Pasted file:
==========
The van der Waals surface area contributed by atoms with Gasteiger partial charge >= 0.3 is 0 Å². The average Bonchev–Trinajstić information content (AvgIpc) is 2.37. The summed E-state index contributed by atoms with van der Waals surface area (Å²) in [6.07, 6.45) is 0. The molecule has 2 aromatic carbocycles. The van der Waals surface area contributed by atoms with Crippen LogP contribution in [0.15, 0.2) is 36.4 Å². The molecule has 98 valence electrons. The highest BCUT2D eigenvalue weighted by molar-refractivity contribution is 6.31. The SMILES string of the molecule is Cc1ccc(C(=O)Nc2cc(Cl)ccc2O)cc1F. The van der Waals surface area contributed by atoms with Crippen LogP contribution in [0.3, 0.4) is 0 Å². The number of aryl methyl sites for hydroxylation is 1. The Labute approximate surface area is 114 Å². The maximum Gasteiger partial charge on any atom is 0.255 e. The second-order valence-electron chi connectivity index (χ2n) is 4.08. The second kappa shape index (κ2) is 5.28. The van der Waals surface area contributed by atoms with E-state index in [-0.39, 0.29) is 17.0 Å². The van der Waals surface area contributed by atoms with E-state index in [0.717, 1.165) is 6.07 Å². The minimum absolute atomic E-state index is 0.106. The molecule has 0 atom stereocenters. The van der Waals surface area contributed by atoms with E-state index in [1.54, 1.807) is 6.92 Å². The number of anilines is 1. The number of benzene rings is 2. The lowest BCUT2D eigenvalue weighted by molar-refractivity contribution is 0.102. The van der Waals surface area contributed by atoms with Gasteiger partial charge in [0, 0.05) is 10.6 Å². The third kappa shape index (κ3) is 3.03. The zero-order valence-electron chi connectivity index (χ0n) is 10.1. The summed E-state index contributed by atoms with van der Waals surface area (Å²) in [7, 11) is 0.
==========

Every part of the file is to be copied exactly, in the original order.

The van der Waals surface area contributed by atoms with Gasteiger partial charge >= 0.3 is 0 Å². The average Bonchev–Trinajstić information content (AvgIpc) is 2.37. The summed E-state index contributed by atoms with van der Waals surface area (Å²) in [6.07, 6.45) is 0. The molecule has 2 aromatic carbocycles. The van der Waals surface area contributed by atoms with Crippen LogP contribution in [0.15, 0.2) is 36.4 Å². The molecule has 98 valence electrons. The highest BCUT2D eigenvalue weighted by molar-refractivity contribution is 6.31. The SMILES string of the molecule is Cc1ccc(C(=O)Nc2cc(Cl)ccc2O)cc1F. The van der Waals surface area contributed by atoms with Crippen LogP contribution in [0.3, 0.4) is 0 Å². The number of aryl methyl sites for hydroxylation is 1. The Labute approximate surface area is 114 Å². The maximum Gasteiger partial charge on any atom is 0.255 e. The second-order valence-electron chi connectivity index (χ2n) is 4.08. The second kappa shape index (κ2) is 5.28. The van der Waals surface area contributed by atoms with E-state index in [-0.39, 0.29) is 17.0 Å². The van der Waals surface area contributed by atoms with E-state index in [0.717, 1.165) is 6.07 Å². The minimum absolute atomic E-state index is 0.106. The molecule has 0 atom stereocenters. The van der Waals surface area contributed by atoms with E-state index in [1.54, 1.807) is 6.92 Å². The number of anilines is 1. The number of benzene rings is 2. The lowest BCUT2D eigenvalue weighted by molar-refractivity contribution is 0.102. The van der Waals surface area contributed by atoms with Gasteiger partial charge in [0, 0.05) is 10.6 Å². The third kappa shape index (κ3) is 3.03. The zero-order valence-electron chi connectivity index (χ0n) is 10.1. The summed E-state index contributed by atoms with van der Waals surface area (Å²) in [7, 11) is 0.